Karina’s appears to have gone through some changes recently. The tlayuda has improved, served with chunky pork, imported Oaxacan string cheese, guajillo-based chili sauce, and a fresh, crackly giant tortilla base. However, the tres leches cake has gone downhill and is now at a sub-Safeway level of quality. Two layers of coarse, dense, dry, crumbly yellow cake are barely moistened at all by the milks, there’s no custard, and the frosting tastes like chemicals.
The tamales are still good, though.
It’s all good at Marmara, but the best stuff comes from the grill. This Turkish restaurant, which opened in September in a hard-luck location in Manalapan, turns out meaty, beautifully cooked lamb chops and chicken or lamb kebabs. The mixed grill, a lamb festival on a plate, is a good way to go. Sea bass is fresh and delicious, too. Grilled plates come with first-rate rice pilaf and a mess of vegetables, including excellent pickled cabbage.
Off the grill, hounds like babaganoush, pida bread, sigara boregi (feta-stuffed filo scrolls), and exceptionally good baklava for dessert. “What a delight! Everything we had was amazing!” raves Angelina. Especially recommended: their tasty, generous hot appetizer combination (falafel, calf’s liver, fried calamari, spinach pie).
Servers are green, but the accommodating owners are in the house and working the room. And the room is nice, much more appealing than its strip-mall setting might suggest.
Marmara Mediterranean Turkish Cuisine [Monmouth County]
339 Rte. 9 S, in Summerton Plaza shopping center, Manalapan, NJ
The meatballs rock at Apizz.
Look for polpette e pomodori on the menu at this Italian hound haunt. They’re made of veal, pork, and beef, and served with fresh ricotta and deep-flavored tomato gravy. “Best ever,” declares livetotravel. “Absolutely mouth-wateringly great.”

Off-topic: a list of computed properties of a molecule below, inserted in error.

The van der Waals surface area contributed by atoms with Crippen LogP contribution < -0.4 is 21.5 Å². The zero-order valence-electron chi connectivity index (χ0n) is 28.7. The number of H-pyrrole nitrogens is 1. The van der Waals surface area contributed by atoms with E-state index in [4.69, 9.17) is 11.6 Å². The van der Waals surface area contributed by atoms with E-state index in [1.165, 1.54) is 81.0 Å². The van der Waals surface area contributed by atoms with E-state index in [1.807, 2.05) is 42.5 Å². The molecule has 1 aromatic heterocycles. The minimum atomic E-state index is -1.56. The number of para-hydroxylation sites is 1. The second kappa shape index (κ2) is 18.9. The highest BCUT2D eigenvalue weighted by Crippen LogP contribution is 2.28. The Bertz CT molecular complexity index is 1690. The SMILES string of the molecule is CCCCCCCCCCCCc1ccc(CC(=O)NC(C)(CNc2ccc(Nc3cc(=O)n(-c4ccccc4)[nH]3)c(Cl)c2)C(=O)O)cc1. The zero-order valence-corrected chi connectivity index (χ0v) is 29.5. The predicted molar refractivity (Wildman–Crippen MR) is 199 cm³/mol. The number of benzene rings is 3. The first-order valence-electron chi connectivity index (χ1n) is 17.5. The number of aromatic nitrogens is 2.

The Very Best Meatballs
Mi Amici has gotten the jump on Christmas flavor with gingerbread gelato, pleasantly spicy and full of teensy ginger pieces. Highly recommended, says eriny. All the gelato here is made on-site.
Gingerbread Gelato @ Mi Amici—Yum!
Pickled jalapenos find their way into plenty of dishes, as both a condiment and an ingredient. Hounds like them on hamburgers, hot dogs, and pizza, in grilled cheese sandwiches, in tuna salad, in cornbread, tossed with Caesar salad, and baked into cornbread.
Louise says the juice from pickled jalapenos is a secret ingredient in the marinade for carne asada. Pickled jalapenos are also part of the traditional recipe for arracheras, a.k.a. fajitas, says rockycat. Here’s the recipe: marinate skirt steak in lime juice, chopped garlic, and chopped pickled jalapenos, then grill. Eat the meat plain or with standard fajita fixings.
christy319 uses them to spice up a simple tomato sauce in which to cook fish like halibut or cod, and to make a “drunken chicken” cooked in Mexican beer, onions, garlic, pickled jalapenos, and tomatoes.
usr.bin.eat makes a tart and spicy slaw that’s an awesome topping for tacos using cabbage, white onion, Mexican oregano, and pickled jalapenos.
Culinary Uses for Pickled Jalapeno